Radio Redux When I was a kid everybody listened to baseball and rock and roll on portable radios. From the time I was 12 till I went away to college I fell every night asleep listening to the radio tucked under my pillow. I had favorite stations and personal relationships with disc jockeys. Years later as a radio network and radio industry executive, I sold radio as a highly personal, targetable, mobile, local medium that was eclipsed but not killed by TV and cable. I argued that radio has a unique psychological connection with its listeners that other media can’t duplicate. Now in the digital age, radio’s exclusivity on mobility is gone and its place as the launching platform for bands and musical artists has been steadily diminishing, but radio continues to morph and survive. And if you don’t believe me, take a look at recent national telephone survey of 1753 people (12+) conducted by Edison Research and Arbitron. Where 78% of respondents agreed that people will listen to as much AM/FM radio as they do now and where 27% or 70 million people admitted to listening to radio online in the last month. Other salient and life-affirming (at least for radio) facts that emerged are … 40% of young people (12-24) would listen to more FM radio if their cell phones had an FM tuner. More than half said they’d be very disappointed if their favorite station went off the air. Radio listening is done primarily over the air (74%) versus 23% online via computer audio streams. A third of respondents had heard of HD(high definition) radio and 3 out of 4 were familiar with SiriusXM satellite radio. 39% still expect radio to introduce them to new sounds, new artists and new musical genres, though the Internet with 31% is closing fast. Pandora is a big factor. 43 million people listened to online radio in the last week. Yours truly is one of them. Evidently listeners like me, who tune in on their computers at work, can cherry pick the best stations in their favorite format from across the dial and across the globe. It’s about control, variety and fewer commercials. Online radio is attracting 15% more listeners than AM/FM listeners combined. Cars, MP3 players and cell or smartphones are the preferred reception devices. Not surprising, big radio listeners listen more over the air and online than the average listener. Yet only 1 in 3 have ever visited a radio station web site. The online radio audience is worth selling to. More than half of online listeners (55%) are college-educated men and two-thirds are 25-54 and employed full-time with almost 1 in 5 earning $100K+ HH Incomes. As a guy with a face made for radio, there’s goodness here. Nothing has ever killed off the radio star because the audio medium has a distinctive psychology which pushes buttons and provokes memories and stirs emotions in ways other media don’t. Radio has a unique and personal “method of action” which is its hedge against invention, fads and technology.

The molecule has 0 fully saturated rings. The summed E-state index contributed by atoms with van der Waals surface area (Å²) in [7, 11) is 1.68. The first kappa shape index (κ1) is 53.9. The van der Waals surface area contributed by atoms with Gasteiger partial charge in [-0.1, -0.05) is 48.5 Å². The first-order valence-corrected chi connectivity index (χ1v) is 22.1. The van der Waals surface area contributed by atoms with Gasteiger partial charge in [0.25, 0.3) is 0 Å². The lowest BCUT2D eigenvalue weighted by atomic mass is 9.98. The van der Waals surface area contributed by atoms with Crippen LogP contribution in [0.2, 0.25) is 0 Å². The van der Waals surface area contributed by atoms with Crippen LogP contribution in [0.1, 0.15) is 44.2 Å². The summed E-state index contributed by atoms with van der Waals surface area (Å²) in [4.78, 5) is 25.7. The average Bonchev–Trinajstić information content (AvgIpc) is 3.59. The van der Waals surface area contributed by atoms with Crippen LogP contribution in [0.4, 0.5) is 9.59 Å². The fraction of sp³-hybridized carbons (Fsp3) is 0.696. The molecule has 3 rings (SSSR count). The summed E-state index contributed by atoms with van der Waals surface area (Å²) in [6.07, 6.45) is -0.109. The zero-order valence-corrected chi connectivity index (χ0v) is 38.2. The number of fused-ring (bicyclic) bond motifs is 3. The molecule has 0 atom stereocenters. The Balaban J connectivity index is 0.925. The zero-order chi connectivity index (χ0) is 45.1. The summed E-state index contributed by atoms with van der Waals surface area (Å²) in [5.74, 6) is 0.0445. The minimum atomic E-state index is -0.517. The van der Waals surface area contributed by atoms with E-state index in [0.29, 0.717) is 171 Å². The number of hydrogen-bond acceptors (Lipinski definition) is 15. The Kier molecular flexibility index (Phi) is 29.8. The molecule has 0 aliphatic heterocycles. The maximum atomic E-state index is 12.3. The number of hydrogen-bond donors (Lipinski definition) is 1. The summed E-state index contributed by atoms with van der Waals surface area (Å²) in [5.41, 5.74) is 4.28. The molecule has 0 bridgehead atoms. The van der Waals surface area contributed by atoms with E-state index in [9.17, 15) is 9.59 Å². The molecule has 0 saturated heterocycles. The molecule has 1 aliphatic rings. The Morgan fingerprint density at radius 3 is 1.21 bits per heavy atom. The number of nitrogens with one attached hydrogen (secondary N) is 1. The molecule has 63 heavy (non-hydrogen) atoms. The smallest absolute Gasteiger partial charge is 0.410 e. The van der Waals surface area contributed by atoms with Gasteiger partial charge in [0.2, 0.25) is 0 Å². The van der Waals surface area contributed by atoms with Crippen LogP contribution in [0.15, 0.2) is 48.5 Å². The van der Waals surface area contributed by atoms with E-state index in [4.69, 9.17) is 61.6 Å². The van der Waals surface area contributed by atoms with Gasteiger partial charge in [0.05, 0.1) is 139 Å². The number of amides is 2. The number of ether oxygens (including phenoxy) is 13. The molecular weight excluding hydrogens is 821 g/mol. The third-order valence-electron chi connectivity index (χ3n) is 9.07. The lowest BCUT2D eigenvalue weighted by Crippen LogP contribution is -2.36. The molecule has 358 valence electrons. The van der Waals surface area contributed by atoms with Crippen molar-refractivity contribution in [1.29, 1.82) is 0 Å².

Danny Flamberg

I am a veteran marketing consultant working with leading and emerging brands